57th Annual Grammy Nominations for Best Children's Album

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December rolls around every year -- except for those cultures without 12-month calendars, of course -- and for roughly 57 of those years, Grammy nominations have been announced, highlighting musicians' votes for their favorite and best music of the past year.

Earlier this month, the nominations for the 57th Annual Grammy Awards were announced, including the nominations for Best Children's Album.

This year's list, representing the best in 2014 music (or, technically speaking, the best in children's recordings released between October 1, 2013 and September 30, 2014) is a good -- and interesting -- batch of albums:

Appetite For ConstructionThe Pop Ups

I Am Malala: How One Girl Stood Up For Education And Changed The World (Malala Yousafzai): Neela Vaswani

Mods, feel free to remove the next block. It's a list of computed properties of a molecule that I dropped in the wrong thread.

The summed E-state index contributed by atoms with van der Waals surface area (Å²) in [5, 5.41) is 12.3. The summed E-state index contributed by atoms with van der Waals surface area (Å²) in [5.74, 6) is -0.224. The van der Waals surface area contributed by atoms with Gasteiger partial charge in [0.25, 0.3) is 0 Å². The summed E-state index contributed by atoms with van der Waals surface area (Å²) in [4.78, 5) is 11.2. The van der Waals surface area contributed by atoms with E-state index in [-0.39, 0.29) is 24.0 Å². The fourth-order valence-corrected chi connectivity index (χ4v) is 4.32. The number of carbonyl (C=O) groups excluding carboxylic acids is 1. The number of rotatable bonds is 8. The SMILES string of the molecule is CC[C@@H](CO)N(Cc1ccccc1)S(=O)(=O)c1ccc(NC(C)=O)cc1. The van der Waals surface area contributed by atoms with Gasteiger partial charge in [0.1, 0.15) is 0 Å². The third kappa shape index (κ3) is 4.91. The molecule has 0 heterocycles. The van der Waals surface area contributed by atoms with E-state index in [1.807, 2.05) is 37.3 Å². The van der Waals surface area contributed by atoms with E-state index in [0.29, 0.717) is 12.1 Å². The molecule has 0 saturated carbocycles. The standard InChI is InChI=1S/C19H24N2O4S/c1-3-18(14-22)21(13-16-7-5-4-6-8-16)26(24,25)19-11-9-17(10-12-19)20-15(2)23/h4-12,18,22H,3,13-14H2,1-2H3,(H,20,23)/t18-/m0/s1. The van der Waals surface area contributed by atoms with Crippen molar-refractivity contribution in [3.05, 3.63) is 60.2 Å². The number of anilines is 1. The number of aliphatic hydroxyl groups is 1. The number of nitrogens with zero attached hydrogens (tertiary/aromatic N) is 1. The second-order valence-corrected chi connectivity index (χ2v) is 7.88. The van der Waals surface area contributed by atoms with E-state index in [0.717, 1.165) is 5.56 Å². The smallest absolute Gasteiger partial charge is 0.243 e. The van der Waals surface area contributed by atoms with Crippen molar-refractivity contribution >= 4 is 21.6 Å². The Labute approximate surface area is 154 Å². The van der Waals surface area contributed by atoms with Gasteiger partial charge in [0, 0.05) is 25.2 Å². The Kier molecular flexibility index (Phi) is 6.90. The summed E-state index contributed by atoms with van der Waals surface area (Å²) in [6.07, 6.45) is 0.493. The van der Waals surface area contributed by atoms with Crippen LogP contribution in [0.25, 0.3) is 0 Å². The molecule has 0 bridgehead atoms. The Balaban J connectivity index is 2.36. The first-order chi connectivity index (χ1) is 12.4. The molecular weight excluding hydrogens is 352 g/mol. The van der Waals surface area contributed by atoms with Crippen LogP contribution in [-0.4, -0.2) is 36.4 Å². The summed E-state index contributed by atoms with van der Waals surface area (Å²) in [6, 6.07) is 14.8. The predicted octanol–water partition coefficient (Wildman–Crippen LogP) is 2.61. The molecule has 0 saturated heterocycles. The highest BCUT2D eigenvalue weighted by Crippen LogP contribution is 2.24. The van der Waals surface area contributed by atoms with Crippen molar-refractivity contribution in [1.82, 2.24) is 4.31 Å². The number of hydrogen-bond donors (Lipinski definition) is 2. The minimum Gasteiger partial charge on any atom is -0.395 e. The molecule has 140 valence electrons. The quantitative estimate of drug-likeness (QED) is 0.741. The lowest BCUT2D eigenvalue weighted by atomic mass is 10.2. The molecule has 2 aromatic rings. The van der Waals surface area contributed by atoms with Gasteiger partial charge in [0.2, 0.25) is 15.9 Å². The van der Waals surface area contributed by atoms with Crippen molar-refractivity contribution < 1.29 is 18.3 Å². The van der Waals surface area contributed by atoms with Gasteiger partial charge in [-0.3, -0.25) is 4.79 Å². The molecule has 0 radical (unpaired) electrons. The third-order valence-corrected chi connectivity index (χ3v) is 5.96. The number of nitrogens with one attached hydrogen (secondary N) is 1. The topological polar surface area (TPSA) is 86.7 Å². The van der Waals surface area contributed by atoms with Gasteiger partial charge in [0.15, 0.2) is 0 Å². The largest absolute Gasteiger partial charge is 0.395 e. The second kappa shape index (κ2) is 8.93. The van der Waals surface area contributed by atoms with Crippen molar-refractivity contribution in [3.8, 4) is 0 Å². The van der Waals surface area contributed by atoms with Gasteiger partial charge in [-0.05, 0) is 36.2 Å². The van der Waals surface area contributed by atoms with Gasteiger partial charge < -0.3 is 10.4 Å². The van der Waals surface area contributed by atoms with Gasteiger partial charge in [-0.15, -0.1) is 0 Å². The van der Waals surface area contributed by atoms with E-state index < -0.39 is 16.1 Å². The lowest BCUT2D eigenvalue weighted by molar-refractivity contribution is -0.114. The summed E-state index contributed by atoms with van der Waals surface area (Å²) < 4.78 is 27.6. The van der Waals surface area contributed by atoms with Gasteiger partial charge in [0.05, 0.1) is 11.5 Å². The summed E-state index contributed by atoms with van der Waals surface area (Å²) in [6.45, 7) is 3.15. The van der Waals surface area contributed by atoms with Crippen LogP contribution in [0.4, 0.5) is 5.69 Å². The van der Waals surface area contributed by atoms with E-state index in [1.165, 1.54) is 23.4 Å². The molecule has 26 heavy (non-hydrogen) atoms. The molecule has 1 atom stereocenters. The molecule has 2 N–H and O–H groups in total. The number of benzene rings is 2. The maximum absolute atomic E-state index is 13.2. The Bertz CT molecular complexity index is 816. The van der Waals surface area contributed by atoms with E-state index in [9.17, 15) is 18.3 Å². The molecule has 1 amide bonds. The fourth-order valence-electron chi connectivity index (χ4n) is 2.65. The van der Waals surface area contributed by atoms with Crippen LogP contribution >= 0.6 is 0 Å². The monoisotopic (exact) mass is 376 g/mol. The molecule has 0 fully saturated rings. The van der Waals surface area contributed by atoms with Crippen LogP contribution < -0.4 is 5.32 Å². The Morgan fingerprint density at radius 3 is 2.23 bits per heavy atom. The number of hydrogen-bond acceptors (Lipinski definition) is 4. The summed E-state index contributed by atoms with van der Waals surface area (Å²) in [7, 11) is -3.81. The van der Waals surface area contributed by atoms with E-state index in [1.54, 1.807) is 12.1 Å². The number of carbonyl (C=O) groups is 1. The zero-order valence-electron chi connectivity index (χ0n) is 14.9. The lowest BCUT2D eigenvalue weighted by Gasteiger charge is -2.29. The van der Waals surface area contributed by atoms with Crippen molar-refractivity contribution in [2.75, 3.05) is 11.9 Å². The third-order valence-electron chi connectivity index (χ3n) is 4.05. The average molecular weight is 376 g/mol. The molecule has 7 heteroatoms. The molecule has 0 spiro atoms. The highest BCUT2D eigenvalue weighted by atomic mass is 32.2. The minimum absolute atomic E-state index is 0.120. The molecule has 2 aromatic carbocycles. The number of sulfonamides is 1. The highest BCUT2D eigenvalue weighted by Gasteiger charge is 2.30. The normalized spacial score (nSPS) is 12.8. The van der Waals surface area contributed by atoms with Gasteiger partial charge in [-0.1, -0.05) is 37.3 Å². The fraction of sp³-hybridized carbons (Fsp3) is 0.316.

Just Say Hi!Brady Rymer And The Little Band That Could

The Perfect QuirkSecret Agent 23 Skidoo

Through The WoodsThe Okee Dokee Brothers

For those of you keeping count, that's one former Grammy winner (the Okee Dokee Brothers), two former Grammy nominees (the Pop Ups and Brady Rymer), one album of kid hip-hop (Secret Agent 23 Skidoo), and one Nobel Prize winner (Malala Yousafzai, natch).

It's that last nominee that makes this category such a wild card.  The four musical nominees were each part of the top 10 family music albums of the year according to Fids and Kamily, including the top two, so, yes, it's a solid list.  But how do judges compare those albums with an audiobook?  Indeed, it's exactly the potential problem I raised 3 years ago when the Grammys switched from 2 separate categories for music and spoken word to one unified category.  Oddly enough, I proved totally wrong about what would happen as the nominations the past two years have been spoken word-free.